The “patience and faith of the saints” is that they, by God’s grace, stand out and speak out against a godless and anti-Christian world, knowing full well the consequences. This is what these three did in their refusal to bow and in their answer to the king. Recognizing that Nebuchadnezzar’s demand was not merely political but religious, they refused. In that refusal, they made a clear statement to all. Compromise or a mixed message never brings a true witness of God. They saw, not only that the worship of   an   image   is   disobedience   to God’s law, but that Nebuchadnezzar in demanding the image to be worshiped was usurping the place of God for himself (v. 5, 12b). The king himself understands that they believe that their God is greater and more powerful than any man, able to deliver them out of his hands (v. 15). They know, also the consequences. Immediately they are despised by the other nobles who, wanting to gain favor with the king, “accused them” to the king (v. 8). They understood also the consequence of death, and though they put their faith in God, they did not know for sure that God would deliver them from the fire (vv. 17-18).

We ask, “What explains their resolve?” and “Would I have such resolve?” Four observations are worthy of our consideration here.

First, their resolve and their stand here was built on their earlier resolve, in chapter 1, not to eat the king’s meat. In what was a smaller issue, which they could have also rationalized away, they obeyed God’s dietary laws and maintained their holiness. Will you be able to stand in the day of Antichrist’s persecution? That’s really the wrong question. The question is, Are you standing today against temptation?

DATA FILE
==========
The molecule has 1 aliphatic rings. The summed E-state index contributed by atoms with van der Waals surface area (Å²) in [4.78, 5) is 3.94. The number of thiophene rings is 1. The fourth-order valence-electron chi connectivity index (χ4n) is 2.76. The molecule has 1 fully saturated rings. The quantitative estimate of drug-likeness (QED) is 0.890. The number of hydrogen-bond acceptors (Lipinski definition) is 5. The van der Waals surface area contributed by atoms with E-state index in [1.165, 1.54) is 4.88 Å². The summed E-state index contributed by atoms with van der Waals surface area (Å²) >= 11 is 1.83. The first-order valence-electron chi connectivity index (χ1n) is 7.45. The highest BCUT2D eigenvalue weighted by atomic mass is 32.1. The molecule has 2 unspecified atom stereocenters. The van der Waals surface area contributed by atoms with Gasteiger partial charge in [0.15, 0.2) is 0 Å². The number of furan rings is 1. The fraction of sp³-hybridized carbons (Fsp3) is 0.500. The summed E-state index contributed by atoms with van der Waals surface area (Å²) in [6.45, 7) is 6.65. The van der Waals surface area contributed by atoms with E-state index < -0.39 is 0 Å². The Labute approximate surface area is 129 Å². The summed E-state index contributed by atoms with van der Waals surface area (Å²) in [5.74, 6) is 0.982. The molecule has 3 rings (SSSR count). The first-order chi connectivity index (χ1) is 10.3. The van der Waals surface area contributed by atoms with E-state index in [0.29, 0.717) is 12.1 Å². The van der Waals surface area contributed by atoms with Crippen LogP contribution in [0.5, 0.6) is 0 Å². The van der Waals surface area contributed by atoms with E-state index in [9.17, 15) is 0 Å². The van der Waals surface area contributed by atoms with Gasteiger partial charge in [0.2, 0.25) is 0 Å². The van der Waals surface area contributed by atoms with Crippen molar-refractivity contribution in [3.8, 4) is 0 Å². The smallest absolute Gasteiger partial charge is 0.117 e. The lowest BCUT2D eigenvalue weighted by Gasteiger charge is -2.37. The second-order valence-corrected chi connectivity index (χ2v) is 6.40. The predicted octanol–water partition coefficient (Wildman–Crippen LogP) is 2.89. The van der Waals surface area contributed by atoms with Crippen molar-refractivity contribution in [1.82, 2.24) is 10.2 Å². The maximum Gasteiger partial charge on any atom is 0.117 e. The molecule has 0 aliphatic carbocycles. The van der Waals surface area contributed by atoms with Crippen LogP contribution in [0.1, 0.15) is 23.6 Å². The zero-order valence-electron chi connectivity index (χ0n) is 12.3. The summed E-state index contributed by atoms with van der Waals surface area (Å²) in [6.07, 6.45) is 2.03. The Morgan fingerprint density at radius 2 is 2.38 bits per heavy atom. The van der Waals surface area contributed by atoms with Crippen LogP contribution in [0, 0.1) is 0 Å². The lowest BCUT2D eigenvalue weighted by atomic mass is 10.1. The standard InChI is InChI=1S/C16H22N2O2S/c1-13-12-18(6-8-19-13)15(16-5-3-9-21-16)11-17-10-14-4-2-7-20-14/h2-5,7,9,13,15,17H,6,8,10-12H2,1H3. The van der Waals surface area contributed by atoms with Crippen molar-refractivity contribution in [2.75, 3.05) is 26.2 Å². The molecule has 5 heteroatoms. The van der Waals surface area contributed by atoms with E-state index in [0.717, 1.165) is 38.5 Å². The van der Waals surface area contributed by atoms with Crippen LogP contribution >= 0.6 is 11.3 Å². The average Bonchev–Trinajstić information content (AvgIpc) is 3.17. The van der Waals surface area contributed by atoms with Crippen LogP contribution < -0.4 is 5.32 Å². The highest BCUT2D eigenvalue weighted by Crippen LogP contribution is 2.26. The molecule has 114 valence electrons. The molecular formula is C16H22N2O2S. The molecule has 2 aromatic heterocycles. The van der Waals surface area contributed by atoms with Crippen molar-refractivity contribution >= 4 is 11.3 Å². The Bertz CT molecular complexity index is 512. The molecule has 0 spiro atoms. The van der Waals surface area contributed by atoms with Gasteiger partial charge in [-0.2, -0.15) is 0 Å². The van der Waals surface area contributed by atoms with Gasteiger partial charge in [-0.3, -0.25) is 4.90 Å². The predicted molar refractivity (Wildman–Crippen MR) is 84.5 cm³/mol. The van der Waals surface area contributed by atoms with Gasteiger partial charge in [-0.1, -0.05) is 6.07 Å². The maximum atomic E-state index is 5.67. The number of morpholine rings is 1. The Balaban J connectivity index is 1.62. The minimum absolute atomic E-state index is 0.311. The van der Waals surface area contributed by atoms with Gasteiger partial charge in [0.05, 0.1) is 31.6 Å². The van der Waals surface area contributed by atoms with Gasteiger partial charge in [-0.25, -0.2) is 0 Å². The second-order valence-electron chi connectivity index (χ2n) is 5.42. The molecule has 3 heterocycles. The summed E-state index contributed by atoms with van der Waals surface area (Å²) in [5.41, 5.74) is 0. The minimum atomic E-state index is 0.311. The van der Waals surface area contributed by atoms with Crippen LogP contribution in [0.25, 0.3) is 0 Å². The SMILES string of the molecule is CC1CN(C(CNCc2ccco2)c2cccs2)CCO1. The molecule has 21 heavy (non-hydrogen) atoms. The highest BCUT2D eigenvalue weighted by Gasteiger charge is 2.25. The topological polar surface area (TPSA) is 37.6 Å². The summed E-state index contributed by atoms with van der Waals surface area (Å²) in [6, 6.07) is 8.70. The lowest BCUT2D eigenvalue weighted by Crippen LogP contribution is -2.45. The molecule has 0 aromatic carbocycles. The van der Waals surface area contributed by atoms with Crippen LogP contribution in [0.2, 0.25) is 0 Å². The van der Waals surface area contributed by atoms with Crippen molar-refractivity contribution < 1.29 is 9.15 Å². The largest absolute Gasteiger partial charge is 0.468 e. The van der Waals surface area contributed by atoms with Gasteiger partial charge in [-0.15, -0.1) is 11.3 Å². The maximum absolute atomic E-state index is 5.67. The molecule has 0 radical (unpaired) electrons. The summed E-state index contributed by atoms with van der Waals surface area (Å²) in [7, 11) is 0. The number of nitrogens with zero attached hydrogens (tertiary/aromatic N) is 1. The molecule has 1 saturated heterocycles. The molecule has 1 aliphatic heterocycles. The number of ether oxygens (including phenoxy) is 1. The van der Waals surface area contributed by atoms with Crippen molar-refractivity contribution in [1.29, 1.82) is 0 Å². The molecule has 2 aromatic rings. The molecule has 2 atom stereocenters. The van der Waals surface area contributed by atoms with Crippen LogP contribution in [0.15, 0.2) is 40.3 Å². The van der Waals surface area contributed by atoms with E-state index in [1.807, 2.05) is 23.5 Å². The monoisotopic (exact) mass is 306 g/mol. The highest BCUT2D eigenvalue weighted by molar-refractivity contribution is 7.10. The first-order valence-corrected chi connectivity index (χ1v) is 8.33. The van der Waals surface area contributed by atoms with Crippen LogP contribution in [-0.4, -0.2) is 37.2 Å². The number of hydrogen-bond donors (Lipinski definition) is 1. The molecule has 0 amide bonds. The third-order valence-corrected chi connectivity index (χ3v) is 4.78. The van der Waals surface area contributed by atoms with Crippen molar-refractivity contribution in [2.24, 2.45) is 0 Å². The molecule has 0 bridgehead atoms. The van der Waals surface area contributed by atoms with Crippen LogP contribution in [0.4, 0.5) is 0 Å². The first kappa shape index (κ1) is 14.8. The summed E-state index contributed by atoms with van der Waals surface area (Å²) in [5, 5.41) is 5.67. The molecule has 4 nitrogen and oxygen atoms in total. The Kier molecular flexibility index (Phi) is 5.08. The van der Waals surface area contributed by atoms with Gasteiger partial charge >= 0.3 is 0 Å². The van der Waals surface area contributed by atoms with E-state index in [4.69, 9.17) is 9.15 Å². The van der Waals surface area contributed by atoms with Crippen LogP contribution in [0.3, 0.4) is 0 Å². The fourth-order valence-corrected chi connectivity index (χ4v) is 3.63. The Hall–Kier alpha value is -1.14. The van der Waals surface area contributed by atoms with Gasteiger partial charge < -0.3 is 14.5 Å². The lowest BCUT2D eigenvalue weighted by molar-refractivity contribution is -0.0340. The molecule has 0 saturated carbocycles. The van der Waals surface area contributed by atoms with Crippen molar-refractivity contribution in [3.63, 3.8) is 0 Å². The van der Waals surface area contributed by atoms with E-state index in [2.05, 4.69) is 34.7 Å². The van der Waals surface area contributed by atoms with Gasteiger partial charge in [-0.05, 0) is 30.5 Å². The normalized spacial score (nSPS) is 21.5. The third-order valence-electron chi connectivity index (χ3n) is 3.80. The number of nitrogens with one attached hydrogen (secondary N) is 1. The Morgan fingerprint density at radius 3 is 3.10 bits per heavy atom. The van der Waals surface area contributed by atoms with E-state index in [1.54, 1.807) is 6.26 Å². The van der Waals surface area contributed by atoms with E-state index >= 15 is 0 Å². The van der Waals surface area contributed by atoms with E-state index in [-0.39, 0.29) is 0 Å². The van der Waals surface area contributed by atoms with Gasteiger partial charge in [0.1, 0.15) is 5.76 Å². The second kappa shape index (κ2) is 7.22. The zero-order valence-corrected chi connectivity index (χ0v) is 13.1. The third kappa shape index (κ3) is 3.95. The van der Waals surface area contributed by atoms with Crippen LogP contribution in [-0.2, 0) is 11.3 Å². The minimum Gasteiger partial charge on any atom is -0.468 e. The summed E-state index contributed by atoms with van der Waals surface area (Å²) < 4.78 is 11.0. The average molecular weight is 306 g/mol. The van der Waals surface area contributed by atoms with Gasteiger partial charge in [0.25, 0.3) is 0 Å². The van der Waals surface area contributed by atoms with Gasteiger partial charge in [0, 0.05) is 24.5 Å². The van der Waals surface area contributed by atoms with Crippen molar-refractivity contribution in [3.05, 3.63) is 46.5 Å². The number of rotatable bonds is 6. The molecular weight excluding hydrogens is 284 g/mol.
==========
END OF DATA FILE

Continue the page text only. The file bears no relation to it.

Second, in their resolve, they stood together. God, wonderfully and providentially, gave them each other for strength and support in the hour of temptation and persecution. We are not called, as Christians, to stand in solitude outside of the communion of the saints, but we are called by Christ into the solidarity of his body, the church, and with others we stand. This is the point of Jesus’ own words in Matthew 5:12b, “for so persecuted they the prophets which were before you”. Even when in our experience we stand alone, we are never alone, but stand in solidarity and identity with the people of God from all ages and all places of the earth. This is the beauty of believing that the church is “universal”.

Third, and most importantly, their confession and stand before the king comes from the work of the Holy Spirit of God. In Hebrews 11 we read of these three, that “by faith they quenched the violence of fire”. Faith is always the result of the work of God’s Spirit, and is the gift of God to His elect (Act. 13:48; Eph. 2:8, Phil. 1:29). Just as God was with them later in the fiery furnace, so He was already with them by His Spirit in the loneliness of their confession. We are never alone!

And fourth, their boldness of faith is to be explained also from the content of their confession. Their distinctive confession is that their God is the Sovereign of heaven and earth. They say, “Our God is able to deliver us out of the burning fiery furnace, and he will deliver us out of thy hand, O king” (vv. 17-18). He “is able”, that is, he is Almighty. “His power is greater than yours, O king. What you do cannot over rule what He does. What you demand, O king, we can in know way follow, for it is against the command of the Sovereign God.” The sovereignty of God is his absolute power as well as his right to rule over all. Confessing this, they were able to withstand the pressures of the typical anti-Christ. Remember, when the Antichrist comes, his power will be limited by the sovereign power of King Jesus (2 Thess. 2:12; Rev. 13:5, 7 – “given unto him…”).